Marble bone disease

Marble bone disease

Description, Causes and Risk Factors:

In healthy individuals, bones are constantly being broken down (resorption) by cells called osteoclasts, and new bone material is constantly being formed by cells called osteoblasts. marble bone disease when there is a failure in bone resorption. The mass of bone increases, but the new bone material that is added is porous, weak, and brittle.

Marble bone disease is a disease of unknown etiology, familial in occurrence, and characterized by an increase in the radiographic density of the bones, but with preservation of their structural contour.

The disease is hereditary, occurring sporadically, usually Mendelian recessive in character but occasionally dominant. Consanguineous marriages resulting in affect offspring have been reported, but no sexual or racial predisposition has been noted.

Reserchers beleive marble bone disease is caused by ineffective osteoclastic bone resorption resulting from mutations in the chloride channel 7 (ClCN7) gene. Individuals with marble bone disease have increased numbers of large ineffective osteoclasts in addition to increased serum total tartrate-resistant acid phosphatase (TRACP) activity.

In the benign type of numerous variations of the clinical picture also occur according to the extent of the disease, but most cases present with a fairly typical picture.

In malignant type the obliteration of the bone marrow soon leads to a severe anemia, extramedullary hematopoiesis soon leads to a severe anemia, extramedullary hematopoiesis and resulting enlargement of the liver and spleen. Hypocalcemic tetany can occur soon after birth. Optic atrophy, facial palsy, severe deafness, multiple fractures of the long bones, and mental retardation usually complete the clinical picture. The disease follows a malignant course and is usually fatal within months or a few years.

The condition is usually widespread throughout the skeletal system. On roentgenograms the bones appear almost homogeneous in consistency, and differentiation between compact and cancellous bone is absent. Progressive anemia, which is characteristically seen in the disease, is probably explained by the destruction of the bone marrow by the lime deposits. The base of the skull is frequently involved, and the foramina of exit for the cranial nerves are narrowed. This results in pressure on the cranial nerves, with such sequelae as facial palsy or paralysis, speech defects, deafness, optic atrophy, etc.

The adult form of marble bone disease affects approximately 1,250 people in the US. The most severe form, malignant marble bone disease, is very rare, affecting only 8 to 40 children born in the US each year. It is difficult to estimate how often the different forms of marble bone disease occur worldwide.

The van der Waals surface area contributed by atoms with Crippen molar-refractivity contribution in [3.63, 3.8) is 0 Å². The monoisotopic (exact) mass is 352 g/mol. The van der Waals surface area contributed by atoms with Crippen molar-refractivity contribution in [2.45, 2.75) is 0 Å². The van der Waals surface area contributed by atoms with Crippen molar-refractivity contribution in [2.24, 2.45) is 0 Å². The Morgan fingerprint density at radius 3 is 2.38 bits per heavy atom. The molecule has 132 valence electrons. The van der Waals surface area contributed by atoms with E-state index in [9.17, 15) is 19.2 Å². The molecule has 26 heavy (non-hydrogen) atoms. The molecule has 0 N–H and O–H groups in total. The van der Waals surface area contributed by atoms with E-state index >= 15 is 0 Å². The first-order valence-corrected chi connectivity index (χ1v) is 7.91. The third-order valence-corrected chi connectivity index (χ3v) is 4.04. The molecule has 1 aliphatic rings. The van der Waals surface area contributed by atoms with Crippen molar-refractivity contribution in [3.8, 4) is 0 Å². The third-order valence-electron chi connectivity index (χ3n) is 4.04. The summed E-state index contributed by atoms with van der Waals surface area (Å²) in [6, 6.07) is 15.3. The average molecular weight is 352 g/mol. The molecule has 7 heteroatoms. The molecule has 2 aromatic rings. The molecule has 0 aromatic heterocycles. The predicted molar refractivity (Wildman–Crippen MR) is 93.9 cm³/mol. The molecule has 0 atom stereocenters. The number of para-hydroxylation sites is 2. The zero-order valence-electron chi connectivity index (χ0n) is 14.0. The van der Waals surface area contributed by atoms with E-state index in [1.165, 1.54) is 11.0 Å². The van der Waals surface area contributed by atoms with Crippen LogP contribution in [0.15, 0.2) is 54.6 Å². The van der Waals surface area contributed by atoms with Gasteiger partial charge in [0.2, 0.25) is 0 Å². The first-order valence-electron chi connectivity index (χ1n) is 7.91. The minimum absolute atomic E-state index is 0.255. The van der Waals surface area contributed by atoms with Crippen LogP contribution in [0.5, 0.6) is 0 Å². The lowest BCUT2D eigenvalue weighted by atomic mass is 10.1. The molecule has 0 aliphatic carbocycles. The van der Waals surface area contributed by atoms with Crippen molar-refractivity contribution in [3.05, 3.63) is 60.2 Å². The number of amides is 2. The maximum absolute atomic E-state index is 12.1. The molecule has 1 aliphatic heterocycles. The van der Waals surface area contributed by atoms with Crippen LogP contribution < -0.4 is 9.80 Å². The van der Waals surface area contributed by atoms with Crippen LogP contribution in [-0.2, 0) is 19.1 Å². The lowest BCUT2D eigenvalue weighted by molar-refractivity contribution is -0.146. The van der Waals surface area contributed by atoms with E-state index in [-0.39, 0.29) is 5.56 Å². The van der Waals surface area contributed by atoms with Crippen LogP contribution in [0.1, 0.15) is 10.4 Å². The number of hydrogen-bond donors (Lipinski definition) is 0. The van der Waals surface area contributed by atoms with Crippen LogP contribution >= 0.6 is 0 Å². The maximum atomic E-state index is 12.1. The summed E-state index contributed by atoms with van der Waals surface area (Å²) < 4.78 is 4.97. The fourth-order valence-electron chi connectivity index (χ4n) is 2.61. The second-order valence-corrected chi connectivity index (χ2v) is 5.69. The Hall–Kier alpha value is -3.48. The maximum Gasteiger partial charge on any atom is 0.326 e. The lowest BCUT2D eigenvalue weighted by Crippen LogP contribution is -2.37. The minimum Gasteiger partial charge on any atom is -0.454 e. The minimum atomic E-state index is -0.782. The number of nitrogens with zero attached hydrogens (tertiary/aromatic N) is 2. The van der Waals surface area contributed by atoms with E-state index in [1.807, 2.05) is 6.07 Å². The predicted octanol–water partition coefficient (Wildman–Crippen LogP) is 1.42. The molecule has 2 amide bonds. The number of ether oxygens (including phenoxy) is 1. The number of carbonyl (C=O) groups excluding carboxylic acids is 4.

Symptoms may include:

    Bone pain.

  • Bones that break easily and do not heal properly.

  • Bruising.

  • Carpal tunnel syndrome.

  • Osteoarthritis.

  • Convulsions.

  • Macrocephaly (abnormal enlargement of the head).

  • Enlargement of the liver, lymph glands, or spleen.

  • Failure to thrive (delayed growth, weight gain, and development).

  • Hydrocephalus (fluid on the brain).

  • Paralysis or loss of control of muscles in the face or eyes.

Hematological symptoms seldom occur, and a normal life span can be expected in most cases. Macrocephaly and enlargement of the mandible becomes evident in the teenage period, and the patient has a typical leonine appearance. Usually the patient grows very tall and some clubbing of the long bones, genu valgum and coxa vara can be observed. Proptosis due to thickening of the orbital bone can occur.

Recurrent acute facial nerve palsy, identical to Bell's palsy may occur in childhood. A conductive deafness become manifest within a few years due to bony involvement of the middle ear structure.


Marble bone disease is generally diagnosed through skeletal x-rays. X-rays of marble bone disease patients will have an unusual density with a chalky white appearance. Bone density tests and bone biopsies can confirm the diagnosis while other tests such at CAT scans or MRI can be performed to evaluate any potential complications.

Bone biopsy can confirm the diagnosis. Additional tests may be done to look for associated problems in vision, hearing, blood composition, and so forth.


It is not yet possible to reduce the progressive ossification in the benign type. The only successful measure so far has been exposing the compressed nerves. Both the adult and childhood forms of marble bone disease may benefit from Actimmune injections.

Bone marrow transplant is the only complete cure available for malignant marble bone disease. Bone marrow transplant has many risks, but if it is successful it saves the life of a child who would otherwise die from complications of the disorder.

Other treatments include nutrition, prednisone (helps improve the blood cell count), and physical and occupational therapy.

Surgical management of fractures and cranial nerve compression has been generally successful, although difficult due to the density of the bone.

Physical and occupational therapy can help children reach their full potential and adults to retain function and independence. Speech therapy is often needed in young children, because the heavy skeleton can cause language delays even in children of normal intelligence. Professional counseling can help children and their families cope with the emotional aspects of deformed features.

NOTE: The above information is educational purpose. The information provided herein should not be used during any medical emergency or for the diagnosis or treatment of any medical condition.

DISCLAIMER: This information should not substitute for seeking responsible, professional medical care.


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